Dear Lily June,
I am generally a cynical skeptic. Armed with keen senses of irony, sarcasm and even social criticism, I tend to give the world a bit of the side eye. The only trouble with the side eye, of course, is that you’re only seeing the world from that side. And for all the advantages of my being leery–maybe even wittily so sometimes– I’m coming to learn more and more as I get older that I might need to be a little more open-minded and open-eyed if I’m going to lead you beyond the dark corners of my past and into the wide open skies of your future.
One thing I’m not, luckily, is dense. A piano needs only to fall on my head on my head five times for me to get the point. And in this case, Lily, the point is gratitude.
Falling Piano #1 – The Be Thankful Challenge
Way back in November, the incredibly kind mother and blogger, Shelie27 of Life In My Tin Can, nominated me for the Be Thankful Challenge. Overwhelmed by the approaching holidays and encroaching family members, I never got to it. I’m thankful right now, Lily, for Shelie’s patience, and I promise to come back to her challenge at the end of this post.
Her nomination was the first attention I paid to attitude of gratitude movement, like the opening cloud to the piano storm.
Falling Piano #2 – The New York Times Pro-Gratitude Article
Around that time in November, right before Thanksgiving, there was a lot of social media flying around about, unsurprisingly, giving thanks. This article by Arthur C. Brooks appealed to me in particular because he talked about a “fake it ’til you make it” policy toward gratitude. (Did I mention I’m not naturally inclined to be grateful?)
He said one thing in particular that really hit me:
“…[A]cting grateful can actually make you grateful.”
Like the Kierkegaard argument that if you go through the motions of belief, faith will be the gift God grants you for your efforts, this appealed to my inner armchair philosopher. It was an experiment I could actually test, and I made a note of it in a list of things I wanted to blog about: Fake Gratitude and See Where That Gets You.
Still, I didn’t do it–or blog about it–and a heavy wind of pianos started brewing.
Falling Piano #3 – My Work Email with This Terrible Link
As I said, Lily, I’m generally a cynical skeptic, and thus, I trust WebMD links about as far as I can throw them. And with my bad back, I shouldn’t be picking up or catapulting any websites without seriously bending at the knees first.
But I had to find it interesting that, in December, my university, which sponsors a Wellness Wednesday email each week, included that little number above. The article claims that those who are grateful take better care of themselves with diet and exercise, manage stress better, and overall have better functioning immune systems.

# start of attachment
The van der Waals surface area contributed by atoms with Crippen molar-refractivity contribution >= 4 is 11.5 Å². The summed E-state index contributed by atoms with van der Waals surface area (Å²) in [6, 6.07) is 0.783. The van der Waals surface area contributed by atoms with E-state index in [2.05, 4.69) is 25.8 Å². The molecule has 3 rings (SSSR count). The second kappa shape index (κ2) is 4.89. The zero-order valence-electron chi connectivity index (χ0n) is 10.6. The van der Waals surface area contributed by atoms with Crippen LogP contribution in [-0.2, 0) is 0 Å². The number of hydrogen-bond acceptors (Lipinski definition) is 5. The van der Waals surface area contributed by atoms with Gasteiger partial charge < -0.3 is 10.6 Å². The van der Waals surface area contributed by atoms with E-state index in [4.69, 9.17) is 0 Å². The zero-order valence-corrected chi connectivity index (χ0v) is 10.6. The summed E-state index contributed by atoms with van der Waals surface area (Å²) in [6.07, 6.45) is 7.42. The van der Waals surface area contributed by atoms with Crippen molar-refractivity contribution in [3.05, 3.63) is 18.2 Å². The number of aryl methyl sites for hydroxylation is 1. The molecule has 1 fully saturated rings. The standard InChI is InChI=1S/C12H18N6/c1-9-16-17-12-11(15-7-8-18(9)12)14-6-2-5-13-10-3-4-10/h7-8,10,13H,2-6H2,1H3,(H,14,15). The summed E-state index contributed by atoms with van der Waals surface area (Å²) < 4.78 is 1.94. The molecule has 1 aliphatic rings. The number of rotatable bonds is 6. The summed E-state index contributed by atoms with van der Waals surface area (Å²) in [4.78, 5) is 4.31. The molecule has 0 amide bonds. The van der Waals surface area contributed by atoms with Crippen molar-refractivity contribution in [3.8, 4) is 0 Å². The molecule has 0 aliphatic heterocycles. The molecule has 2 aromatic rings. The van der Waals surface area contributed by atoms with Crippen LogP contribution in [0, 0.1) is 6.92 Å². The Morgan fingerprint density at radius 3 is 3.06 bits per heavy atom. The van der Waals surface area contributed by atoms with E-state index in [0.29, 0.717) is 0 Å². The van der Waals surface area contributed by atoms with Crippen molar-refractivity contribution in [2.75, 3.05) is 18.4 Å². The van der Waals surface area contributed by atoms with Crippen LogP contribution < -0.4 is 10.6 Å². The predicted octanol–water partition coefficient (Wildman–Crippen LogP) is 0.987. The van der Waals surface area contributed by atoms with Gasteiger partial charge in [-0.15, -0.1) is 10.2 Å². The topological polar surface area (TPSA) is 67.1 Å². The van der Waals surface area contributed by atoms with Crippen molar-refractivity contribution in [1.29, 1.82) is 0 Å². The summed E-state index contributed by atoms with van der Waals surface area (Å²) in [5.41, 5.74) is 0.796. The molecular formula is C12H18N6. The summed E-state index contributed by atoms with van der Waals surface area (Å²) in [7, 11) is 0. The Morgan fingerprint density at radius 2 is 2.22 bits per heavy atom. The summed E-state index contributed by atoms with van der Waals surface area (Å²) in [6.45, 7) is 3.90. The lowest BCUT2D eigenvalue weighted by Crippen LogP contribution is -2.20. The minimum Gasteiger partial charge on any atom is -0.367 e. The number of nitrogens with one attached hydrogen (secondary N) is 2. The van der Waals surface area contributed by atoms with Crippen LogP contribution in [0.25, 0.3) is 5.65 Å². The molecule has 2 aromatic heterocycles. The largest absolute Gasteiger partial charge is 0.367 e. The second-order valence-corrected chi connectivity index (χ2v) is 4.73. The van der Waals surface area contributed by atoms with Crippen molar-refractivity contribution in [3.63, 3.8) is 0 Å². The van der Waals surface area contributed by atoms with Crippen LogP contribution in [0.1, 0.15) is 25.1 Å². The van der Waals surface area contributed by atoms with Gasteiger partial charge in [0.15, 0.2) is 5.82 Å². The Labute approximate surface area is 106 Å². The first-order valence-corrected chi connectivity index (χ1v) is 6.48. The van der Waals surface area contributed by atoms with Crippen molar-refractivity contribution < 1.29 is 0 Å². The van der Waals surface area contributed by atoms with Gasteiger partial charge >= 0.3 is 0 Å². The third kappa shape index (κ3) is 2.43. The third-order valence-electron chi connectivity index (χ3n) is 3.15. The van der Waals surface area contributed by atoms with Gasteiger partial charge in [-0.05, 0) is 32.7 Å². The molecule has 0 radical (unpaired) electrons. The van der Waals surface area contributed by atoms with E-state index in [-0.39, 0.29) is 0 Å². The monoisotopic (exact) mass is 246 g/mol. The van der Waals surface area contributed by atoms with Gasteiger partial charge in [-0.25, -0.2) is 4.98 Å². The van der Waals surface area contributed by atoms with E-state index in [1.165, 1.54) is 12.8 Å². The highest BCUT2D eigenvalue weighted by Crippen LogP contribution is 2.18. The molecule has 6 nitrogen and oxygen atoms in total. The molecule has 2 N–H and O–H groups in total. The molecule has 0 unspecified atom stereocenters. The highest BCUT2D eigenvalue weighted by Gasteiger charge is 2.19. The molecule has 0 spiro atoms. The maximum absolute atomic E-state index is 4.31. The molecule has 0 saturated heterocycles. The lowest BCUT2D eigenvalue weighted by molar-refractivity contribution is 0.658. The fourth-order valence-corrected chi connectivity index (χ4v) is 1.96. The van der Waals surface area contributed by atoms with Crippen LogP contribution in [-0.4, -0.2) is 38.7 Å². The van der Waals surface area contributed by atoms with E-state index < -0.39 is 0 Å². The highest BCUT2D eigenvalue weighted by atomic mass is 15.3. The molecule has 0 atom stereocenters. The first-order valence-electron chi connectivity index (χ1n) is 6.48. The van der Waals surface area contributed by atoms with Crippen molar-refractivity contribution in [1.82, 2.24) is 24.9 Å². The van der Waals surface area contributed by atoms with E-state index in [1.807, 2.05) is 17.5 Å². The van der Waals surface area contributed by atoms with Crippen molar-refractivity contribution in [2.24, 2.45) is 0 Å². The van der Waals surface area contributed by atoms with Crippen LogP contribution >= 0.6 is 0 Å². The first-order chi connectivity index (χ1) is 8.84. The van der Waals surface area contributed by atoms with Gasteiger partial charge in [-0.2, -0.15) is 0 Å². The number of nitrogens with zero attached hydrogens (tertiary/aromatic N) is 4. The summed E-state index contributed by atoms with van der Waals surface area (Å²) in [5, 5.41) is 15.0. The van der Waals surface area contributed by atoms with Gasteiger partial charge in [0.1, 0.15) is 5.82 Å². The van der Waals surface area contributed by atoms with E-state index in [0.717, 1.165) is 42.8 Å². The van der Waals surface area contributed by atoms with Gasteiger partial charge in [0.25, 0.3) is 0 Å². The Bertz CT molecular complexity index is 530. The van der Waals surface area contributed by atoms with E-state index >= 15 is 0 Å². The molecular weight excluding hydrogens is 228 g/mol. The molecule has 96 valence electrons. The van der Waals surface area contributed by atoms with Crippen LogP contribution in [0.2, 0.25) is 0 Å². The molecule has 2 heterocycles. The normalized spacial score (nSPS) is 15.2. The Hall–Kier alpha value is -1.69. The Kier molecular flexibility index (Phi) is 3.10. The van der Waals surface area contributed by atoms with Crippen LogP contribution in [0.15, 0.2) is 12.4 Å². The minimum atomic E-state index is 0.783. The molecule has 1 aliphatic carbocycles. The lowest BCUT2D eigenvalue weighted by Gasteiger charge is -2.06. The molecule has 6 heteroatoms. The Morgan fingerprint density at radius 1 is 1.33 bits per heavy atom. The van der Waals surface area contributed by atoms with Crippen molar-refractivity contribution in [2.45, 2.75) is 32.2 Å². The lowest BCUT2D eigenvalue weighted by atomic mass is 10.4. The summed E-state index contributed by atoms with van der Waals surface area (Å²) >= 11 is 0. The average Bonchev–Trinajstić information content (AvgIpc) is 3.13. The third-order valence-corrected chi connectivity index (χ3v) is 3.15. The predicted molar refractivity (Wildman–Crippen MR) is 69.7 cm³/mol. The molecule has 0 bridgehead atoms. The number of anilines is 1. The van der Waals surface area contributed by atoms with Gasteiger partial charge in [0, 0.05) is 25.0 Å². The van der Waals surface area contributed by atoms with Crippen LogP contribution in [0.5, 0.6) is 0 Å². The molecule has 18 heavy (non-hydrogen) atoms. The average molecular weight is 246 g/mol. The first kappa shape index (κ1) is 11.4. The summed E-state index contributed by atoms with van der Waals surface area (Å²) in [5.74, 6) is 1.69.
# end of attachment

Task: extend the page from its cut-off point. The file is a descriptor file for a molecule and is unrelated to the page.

That could be some hardcore gratitude snake oil sales pitch. But if it works–and it’s free–why wouldn’t I try it for me and for you? After all, it will help to be armed with this medical technique when, after you fall off your bike scraping your knees on the concrete, I don’t bring you a bandaid, but instead tell you to give thanks for the bicycle in the first place. (I’m kidding, Lily. I think.)
I was starting to catch a whiff of the pianos in the air, like the electricity emanated into the ground by a lightning bolt whose electrons are tiny pianos.
Falling Piano #4 – One of My Favorite Bloggers Wrote This
Allie Potts of Allie Potts Writes wrote this particular post back in November of 2014, but I only stumbled upon it in January of 2016. Ostensibly about how creepy crawlers took over her backyard, it ended up being about how a problem can actually become a blessing.
Of course this is the same blogger who shared this quotation from Wade Ayeni:
“Be thankful for what you have. Your life, no matter how bad you think it is, is someone else’s fairy tale.”
She always has something to teach me about gratitude and positivity.
By this point, I’m sensing a piano drizzle.
Falling Piano #5 – I Found This New York Times Anti-Gratitude Article
Finally, from Barbara Ehrenreich, comes a little opposition to this whole, “Be thankful” nonsense. Her article argues how selfish it can be to focus on all the good things in your life–just to improve your own life. Sure, she says, it’ll make you happy but it doesn’t compel us to take action for great social change, like solidarity.
Her words more closely align with my own feelings when she writes about, for instance, how you come to be able to sit down to eat:
“Saying grace to an abstract God is an evasion; there are crowds, whole communities of actual people, many of them with aching backs and tenuous finances, who made the meal possible.”